Works by outsider artists at Atrium Gallery (Released: 8/18/97)
by Sherry Fisher, Office of University Communications.
STORRS, Conn. -- Roy Ferdinand, Jr. survived the street gangs of New Orleans. His drawings reflect his view of urban life.
Anderson Johnson, a guitar-playing preacher, paints religious and historical figures and women in dotted dresses.
Royal Robertsons magic marker and painted images reveal his obsession with a futuristic world.
Welmon Sharlhorne, a former prison inmate, draws buildings decorated with animal motifs. He uses Bic pens.
All are artists whose work will be shown at the University of Connecticuts Atrium Gallery. "Drawing on the Spirit of 9," an exhibit of drawings and paintings on paper by nine contemporary African American self-taught artists, will run Aug. 27 through Sept. 19. Known as outsider artists, they draw their creative strengths from outside the mainstream academic art world.
"Assembled together, the artists works present a powerful density of evocative images," says Sal Scalora, director of the Atrium Gallery and curator of the show. While each artist is unique in his own way, together, says Scalora "they create a visual dialogue beyond their own initial concerns. In effect, the exhibit draws on the cumulative spirit of these nine individuals who have all chosen to make images that hold real meaning for them," Scalora says.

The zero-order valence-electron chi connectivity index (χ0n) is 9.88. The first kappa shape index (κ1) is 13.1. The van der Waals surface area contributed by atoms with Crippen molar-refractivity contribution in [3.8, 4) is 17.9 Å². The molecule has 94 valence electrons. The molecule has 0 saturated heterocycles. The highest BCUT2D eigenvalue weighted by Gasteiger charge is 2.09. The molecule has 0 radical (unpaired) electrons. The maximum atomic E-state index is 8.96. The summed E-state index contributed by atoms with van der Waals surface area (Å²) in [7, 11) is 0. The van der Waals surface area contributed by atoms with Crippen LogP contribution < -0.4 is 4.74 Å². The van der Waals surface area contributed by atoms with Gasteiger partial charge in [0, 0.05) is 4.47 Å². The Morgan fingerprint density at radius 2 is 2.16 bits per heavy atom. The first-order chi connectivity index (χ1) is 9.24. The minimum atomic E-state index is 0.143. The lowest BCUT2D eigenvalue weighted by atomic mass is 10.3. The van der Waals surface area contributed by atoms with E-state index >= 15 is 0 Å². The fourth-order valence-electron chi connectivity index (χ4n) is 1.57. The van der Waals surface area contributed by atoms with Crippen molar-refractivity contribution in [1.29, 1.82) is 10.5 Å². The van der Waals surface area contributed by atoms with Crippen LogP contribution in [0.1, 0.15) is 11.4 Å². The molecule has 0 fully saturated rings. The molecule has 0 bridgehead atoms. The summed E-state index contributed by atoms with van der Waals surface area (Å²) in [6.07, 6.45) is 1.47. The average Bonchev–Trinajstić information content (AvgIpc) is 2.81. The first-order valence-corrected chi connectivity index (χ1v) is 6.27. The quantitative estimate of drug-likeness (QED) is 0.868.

When viewing the works on display, the audience "must never lose sight of the fact that all images represent the end of a creative act," says Scalora. "We, in effect, are looking at the final residue of this creative journey, which is a time-related exploration and layering of materials, a meandering of numerous creative urges," he says.
Henry Ray Clark started drawing kaleidoscopic designs in magic marker when he was an inmate at Texas State Prison. William Dawson of Chicago began his artistic career carving wood and assembling bones. He now paints animals, people and buildings. Lonnie Hollys paintings capture his spiritual impulses, reflecting his belief that he has the ability to communicate with his ancestors. Henry Speller of Memphis, Tennessee, draws colorful long-legged people. His work reflects life in his neighborhood, characterized by street people and late-night jazz clubs. Luster Willis, of Egypt, Miss., began drawing as a child. He later became a draughtsman and painter of people. One of his favorite images is of a large fish cradled in the hands of a proud man: Glitter makes the fish appear alive; "This is it!" is written underneath the picture.
Last year, Scalora received the Presidents Award for Promoting Multiculturalism and Affirmative Action from UConn. He used the award to travel to Louisiana and visit many of the artists in the show as well as several collectors.
The works on exhibit were loaned by Warren and Sylvia Lowe of Lafayette, La., and a private collector.
The Atrium Gallery, located in the Fine Arts Building at the Storrs Campus, is open Monday through Friday 8:30 a.m. to 4:30 p.m. For information, call (860) 486-3930.